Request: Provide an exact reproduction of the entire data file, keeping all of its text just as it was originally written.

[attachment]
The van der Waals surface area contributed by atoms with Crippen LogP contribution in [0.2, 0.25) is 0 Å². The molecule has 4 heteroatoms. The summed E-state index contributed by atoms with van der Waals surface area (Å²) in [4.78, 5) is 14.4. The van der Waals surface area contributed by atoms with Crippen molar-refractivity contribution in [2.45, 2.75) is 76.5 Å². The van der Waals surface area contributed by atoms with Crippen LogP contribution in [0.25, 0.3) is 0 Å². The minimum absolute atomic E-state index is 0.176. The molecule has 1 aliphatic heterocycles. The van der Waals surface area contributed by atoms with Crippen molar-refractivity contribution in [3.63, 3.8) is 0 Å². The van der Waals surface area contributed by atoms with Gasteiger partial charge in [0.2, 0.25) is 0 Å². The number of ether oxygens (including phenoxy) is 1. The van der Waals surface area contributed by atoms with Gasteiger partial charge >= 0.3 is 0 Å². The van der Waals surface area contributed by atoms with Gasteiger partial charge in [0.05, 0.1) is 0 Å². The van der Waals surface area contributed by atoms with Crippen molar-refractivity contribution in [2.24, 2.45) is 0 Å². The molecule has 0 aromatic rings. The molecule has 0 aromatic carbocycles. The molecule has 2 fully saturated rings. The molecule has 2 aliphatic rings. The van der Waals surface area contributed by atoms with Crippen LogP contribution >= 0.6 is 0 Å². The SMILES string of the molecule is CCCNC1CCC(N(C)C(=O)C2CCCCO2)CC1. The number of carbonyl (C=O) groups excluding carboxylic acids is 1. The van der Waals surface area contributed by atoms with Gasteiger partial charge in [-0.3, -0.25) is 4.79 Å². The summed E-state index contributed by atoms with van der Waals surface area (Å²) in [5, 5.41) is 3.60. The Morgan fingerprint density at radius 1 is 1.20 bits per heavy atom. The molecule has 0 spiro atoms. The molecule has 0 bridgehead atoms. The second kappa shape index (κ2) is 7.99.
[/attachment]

The van der Waals surface area contributed by atoms with Crippen LogP contribution in [0.2, 0.25) is 0 Å². The molecule has 4 heteroatoms. The summed E-state index contributed by atoms with van der Waals surface area (Å²) in [4.78, 5) is 14.4. The van der Waals surface area contributed by atoms with Crippen molar-refractivity contribution in [2.45, 2.75) is 76.5 Å². The van der Waals surface area contributed by atoms with Crippen LogP contribution in [0.25, 0.3) is 0 Å². The minimum absolute atomic E-state index is 0.176. The molecule has 1 aliphatic heterocycles. The van der Waals surface area contributed by atoms with Crippen molar-refractivity contribution in [3.63, 3.8) is 0 Å². The van der Waals surface area contributed by atoms with Gasteiger partial charge in [0.2, 0.25) is 0 Å². The number of ether oxygens (including phenoxy) is 1. The van der Waals surface area contributed by atoms with Gasteiger partial charge >= 0.3 is 0 Å². The van der Waals surface area contributed by atoms with Gasteiger partial charge in [0.05, 0.1) is 0 Å². The van der Waals surface area contributed by atoms with Crippen molar-refractivity contribution in [2.24, 2.45) is 0 Å². The molecule has 0 aromatic rings. The molecule has 0 aromatic carbocycles. The molecule has 2 fully saturated rings. The molecule has 2 aliphatic rings. The van der Waals surface area contributed by atoms with Crippen LogP contribution >= 0.6 is 0 Å². The SMILES string of the molecule is CCCNC1CCC(N(C)C(=O)C2CCCCO2)CC1. The number of carbonyl (C=O) groups excluding carboxylic acids is 1. The van der Waals surface area contributed by atoms with Gasteiger partial charge in [-0.3, -0.25) is 4.79 Å². The summed E-state index contributed by atoms with van der Waals surface area (Å²) in [5, 5.41) is 3.60. The Morgan fingerprint density at radius 1 is 1.20 bits per heavy atom. The molecule has 0 spiro atoms. The molecule has 0 bridgehead atoms. The second kappa shape index (κ2) is 7.99.